I used to think that Dan Brown was merely bad. Now, after reading the latest version of the apocalyptic thriller he rewrites every few years, I suspect he might be mad as well. “Inferno” begins with the hero suffering from “head trauma,” and Brown’s head — a boggy hideout for the craziest superstitions of the so-called Dark Ages — seems to be similarly traumatized.
Brown views creation as a cryptogram and babbles about murderous albino priests, self-gelded ogres and a female devil who dresses in black leather and bestraddles a motorbike; he is fiendishly elated by the prospect of the world’s imminent demise. Hogwarts Academy, compared with Brown’s brain, is a clean, well-lighted, supremely lucid place.
Like a nutty magus, Brown smirks as his plots fast-forward human history to the last days, when we will all be raptured into annihilation by bombs, vials of antimatter particles or a lethal pandemic. “I am the Shade,” the bioterrorist who menaces our species balefully croaks in “Inferno.” “I am your salvation,” he adds, although that salvation involves mass extermination. Brown reviles religion and treats earthly powers as a pious imposture.
The trouble is that he aims to replace both sacred dogma and secular law with his own conspiratorial farrago.
“The Da Vinci Code” unveiled a heresy that was intended to capsize Christianity, “Angels & Demons” aimed a nuke at the Vatican, and “The Lost Symbol” revealed the government in Washington to be a coven of Freemasons practicing sinister rites. Having disposed of God and denounced the rabid religiosity that has overtaken the United States, in “Inferno” Brown punishes the pullulation of our self-destructive species by threatening to unleash a plague: In his neo-medieval imagination a new strain of the Black Death is a surer way to control our numbers than rubbering up before sex.
As before, Armageddon is averted by the academic interpreter of symbols Robert Langdon. Previous novels sent Langdon on chases through Paris, Rome and Washington; now the same itinerary of shootouts punctuated by on-the-run iconographic lectures takes him across Florence, up to Venice, then to Istanbul. This itinerary soon exhausts all the available means of ground transportation, which justifies one of Brown’s product placements — a smarmy ad for NetJets, an American company that specializes in “the luxuries of private air travel” and supplies CEOs with flying minicabs. Alternatively, characters cruise between locations in “a 237-foot luxury yacht … with a price tag of over 300 million U.S. dollars” (he knows how to tot up the zeroes).
Barmy as it is, I’m relieved to report that “Inferno” is also dreadful, abounding in malapropisms and solecisms, leaden restatements of the obvious and naive disinformation about the reality outside the bat-thronged belfry that is Brown’s head. Words flatline, especially when he’s trying to impress us with his cosmopolitan savoir-faire. Venice, we’re told, is “one of the most spectacular and unique cities in the world.”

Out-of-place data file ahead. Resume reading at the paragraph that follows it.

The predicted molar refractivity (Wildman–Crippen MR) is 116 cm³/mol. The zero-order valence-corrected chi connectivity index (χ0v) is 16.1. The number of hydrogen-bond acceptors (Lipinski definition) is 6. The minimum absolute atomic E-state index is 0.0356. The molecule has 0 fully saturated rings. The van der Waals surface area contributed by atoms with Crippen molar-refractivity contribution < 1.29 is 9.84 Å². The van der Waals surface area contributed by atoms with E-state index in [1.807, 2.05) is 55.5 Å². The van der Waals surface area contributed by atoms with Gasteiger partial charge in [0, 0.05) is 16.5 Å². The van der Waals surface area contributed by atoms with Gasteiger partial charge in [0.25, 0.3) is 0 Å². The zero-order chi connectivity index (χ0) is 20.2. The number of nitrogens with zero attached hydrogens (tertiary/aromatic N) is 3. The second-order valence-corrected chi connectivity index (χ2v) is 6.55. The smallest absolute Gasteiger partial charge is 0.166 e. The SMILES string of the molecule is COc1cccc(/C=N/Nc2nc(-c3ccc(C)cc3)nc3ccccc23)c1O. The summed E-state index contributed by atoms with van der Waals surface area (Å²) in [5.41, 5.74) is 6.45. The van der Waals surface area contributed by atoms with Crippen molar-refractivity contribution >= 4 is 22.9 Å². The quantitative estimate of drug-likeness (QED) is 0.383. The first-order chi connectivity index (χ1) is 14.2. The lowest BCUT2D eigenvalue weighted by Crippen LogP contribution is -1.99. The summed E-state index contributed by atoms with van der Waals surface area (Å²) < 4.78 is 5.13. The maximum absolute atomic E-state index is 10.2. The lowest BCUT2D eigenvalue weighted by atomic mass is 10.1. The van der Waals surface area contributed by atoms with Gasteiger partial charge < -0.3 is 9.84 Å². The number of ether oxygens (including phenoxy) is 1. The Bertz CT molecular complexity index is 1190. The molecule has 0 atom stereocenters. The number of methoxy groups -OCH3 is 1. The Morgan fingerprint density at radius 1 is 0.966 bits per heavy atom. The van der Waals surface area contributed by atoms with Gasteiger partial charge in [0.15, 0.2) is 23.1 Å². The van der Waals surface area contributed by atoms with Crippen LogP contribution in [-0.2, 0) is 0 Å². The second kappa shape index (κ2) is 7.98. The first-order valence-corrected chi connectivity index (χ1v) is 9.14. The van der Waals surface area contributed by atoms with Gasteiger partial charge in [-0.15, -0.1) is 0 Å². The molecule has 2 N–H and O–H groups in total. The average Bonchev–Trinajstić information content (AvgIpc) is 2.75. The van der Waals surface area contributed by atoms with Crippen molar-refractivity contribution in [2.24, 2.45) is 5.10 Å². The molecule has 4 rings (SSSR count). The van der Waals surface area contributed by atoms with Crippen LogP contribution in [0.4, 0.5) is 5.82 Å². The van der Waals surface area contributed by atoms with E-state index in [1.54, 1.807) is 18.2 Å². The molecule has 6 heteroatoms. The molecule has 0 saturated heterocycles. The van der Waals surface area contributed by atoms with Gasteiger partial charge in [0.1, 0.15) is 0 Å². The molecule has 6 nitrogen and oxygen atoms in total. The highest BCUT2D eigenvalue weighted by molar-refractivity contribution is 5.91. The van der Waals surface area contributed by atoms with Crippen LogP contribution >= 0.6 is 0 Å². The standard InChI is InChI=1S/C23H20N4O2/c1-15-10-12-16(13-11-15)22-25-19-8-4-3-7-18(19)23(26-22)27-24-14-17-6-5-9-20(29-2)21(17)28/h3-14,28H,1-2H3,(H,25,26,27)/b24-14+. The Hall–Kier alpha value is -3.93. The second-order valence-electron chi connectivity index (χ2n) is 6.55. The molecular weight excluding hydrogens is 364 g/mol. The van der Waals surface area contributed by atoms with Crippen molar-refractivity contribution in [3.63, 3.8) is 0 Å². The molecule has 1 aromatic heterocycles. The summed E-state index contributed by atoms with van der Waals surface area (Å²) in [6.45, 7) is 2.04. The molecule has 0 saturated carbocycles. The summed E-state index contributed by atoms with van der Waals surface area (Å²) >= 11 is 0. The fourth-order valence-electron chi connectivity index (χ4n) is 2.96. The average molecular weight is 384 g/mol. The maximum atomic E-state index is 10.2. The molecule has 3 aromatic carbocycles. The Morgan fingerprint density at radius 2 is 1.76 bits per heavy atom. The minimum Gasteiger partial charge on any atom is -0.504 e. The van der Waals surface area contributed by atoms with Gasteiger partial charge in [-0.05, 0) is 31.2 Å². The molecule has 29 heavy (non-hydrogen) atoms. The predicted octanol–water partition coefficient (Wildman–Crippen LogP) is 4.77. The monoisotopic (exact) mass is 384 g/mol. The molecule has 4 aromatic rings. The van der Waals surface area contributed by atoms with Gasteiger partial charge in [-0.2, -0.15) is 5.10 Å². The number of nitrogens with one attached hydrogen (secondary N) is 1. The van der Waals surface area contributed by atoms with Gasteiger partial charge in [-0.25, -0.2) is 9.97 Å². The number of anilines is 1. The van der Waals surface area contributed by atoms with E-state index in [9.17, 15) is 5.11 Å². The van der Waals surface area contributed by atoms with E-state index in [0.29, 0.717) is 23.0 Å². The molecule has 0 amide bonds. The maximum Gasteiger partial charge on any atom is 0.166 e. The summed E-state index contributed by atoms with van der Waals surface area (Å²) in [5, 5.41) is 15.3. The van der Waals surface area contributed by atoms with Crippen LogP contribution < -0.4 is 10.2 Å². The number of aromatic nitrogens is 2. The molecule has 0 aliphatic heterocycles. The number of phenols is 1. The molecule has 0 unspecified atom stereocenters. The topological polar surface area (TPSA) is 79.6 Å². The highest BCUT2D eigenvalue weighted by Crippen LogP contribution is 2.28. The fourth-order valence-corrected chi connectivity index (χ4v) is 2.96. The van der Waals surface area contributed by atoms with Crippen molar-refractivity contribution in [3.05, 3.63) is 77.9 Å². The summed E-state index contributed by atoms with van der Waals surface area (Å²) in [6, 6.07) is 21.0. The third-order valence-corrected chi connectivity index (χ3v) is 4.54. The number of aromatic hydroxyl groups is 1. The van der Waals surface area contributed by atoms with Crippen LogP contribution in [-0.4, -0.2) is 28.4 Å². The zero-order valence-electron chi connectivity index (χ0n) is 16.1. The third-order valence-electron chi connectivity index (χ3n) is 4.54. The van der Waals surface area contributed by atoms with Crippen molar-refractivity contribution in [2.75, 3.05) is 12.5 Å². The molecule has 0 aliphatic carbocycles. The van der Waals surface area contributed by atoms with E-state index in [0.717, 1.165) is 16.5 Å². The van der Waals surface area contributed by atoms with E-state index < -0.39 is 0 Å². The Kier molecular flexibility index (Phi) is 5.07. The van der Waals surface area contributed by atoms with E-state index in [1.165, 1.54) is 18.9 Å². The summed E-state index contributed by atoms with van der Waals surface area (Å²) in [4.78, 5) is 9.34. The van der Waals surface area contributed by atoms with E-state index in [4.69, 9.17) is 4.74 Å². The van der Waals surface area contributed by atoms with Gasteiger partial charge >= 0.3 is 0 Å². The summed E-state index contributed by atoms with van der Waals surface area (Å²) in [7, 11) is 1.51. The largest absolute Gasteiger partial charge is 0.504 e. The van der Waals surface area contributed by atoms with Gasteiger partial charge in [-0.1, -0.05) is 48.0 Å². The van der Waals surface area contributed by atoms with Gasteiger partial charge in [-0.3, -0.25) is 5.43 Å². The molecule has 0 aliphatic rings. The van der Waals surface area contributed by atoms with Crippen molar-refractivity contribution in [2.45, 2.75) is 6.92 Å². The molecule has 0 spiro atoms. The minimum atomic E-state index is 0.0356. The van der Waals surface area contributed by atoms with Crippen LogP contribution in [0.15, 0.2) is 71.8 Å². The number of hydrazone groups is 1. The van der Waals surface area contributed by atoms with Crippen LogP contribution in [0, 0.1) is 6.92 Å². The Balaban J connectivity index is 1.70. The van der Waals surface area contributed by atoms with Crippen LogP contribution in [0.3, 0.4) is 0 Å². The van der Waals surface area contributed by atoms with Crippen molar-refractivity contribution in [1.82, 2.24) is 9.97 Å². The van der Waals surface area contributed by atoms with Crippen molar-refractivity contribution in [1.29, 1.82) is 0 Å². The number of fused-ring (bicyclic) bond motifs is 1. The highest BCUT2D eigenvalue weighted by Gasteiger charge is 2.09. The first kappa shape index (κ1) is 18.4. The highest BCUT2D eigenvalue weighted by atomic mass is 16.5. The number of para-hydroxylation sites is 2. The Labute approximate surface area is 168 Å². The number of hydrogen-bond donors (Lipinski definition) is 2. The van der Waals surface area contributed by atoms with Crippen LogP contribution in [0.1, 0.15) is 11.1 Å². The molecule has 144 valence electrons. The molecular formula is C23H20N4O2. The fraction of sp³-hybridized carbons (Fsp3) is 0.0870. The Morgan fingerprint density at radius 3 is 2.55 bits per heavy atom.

In a novel concerned with Renaissance art, I cherish Brown’s notion that painters mix colors on a “palate” rather than a “palette”: fancy a taste of azurite or ultramarine washed down by a swig of the Bombay Sapphire, Highland Park single malt or Gaja Nebbiolo that, in another flurry of commercial endorsements, the characters drink?
The clothes of these people are branded — Langdon changes out of Harris tweed into a Brioni suit, which in Brown’s aspirational terminology is more “upscale” or “high-end” — but otherwise they’re afloat in the ozone of a groundless imagination. Langdon professes the nonexistent discipline of “symbology” at Harvard, where Brown believes there are lectures on Saturday nights; the heroine is English but she addresses another woman, who is not the queen, as “Ma’am.”
The man who hallucinated this nonsense would be a harmless crank if he didn’t have such a loyal, lucrative following. Like a demagogue, Brown panders to the mass mind with its craving for myths and monsters, and he preys on its credulity by claiming that the pseudo-science and muddled art history in his novels are “real.”
As if to prove the point, he adds actual people — his publisher (who has the precious NetJets corporate card) and a Florentine museum official — to his otherwise phantasmagoric cast; the mixture is not fiction but an intellectual fraud. Art at its best is a lie that tells the truth. At its worst, as in Brown’s infernal “Inferno,” it’s a lie that expunges the truth and replaces reality with its own demented murk and noxious malarkey.
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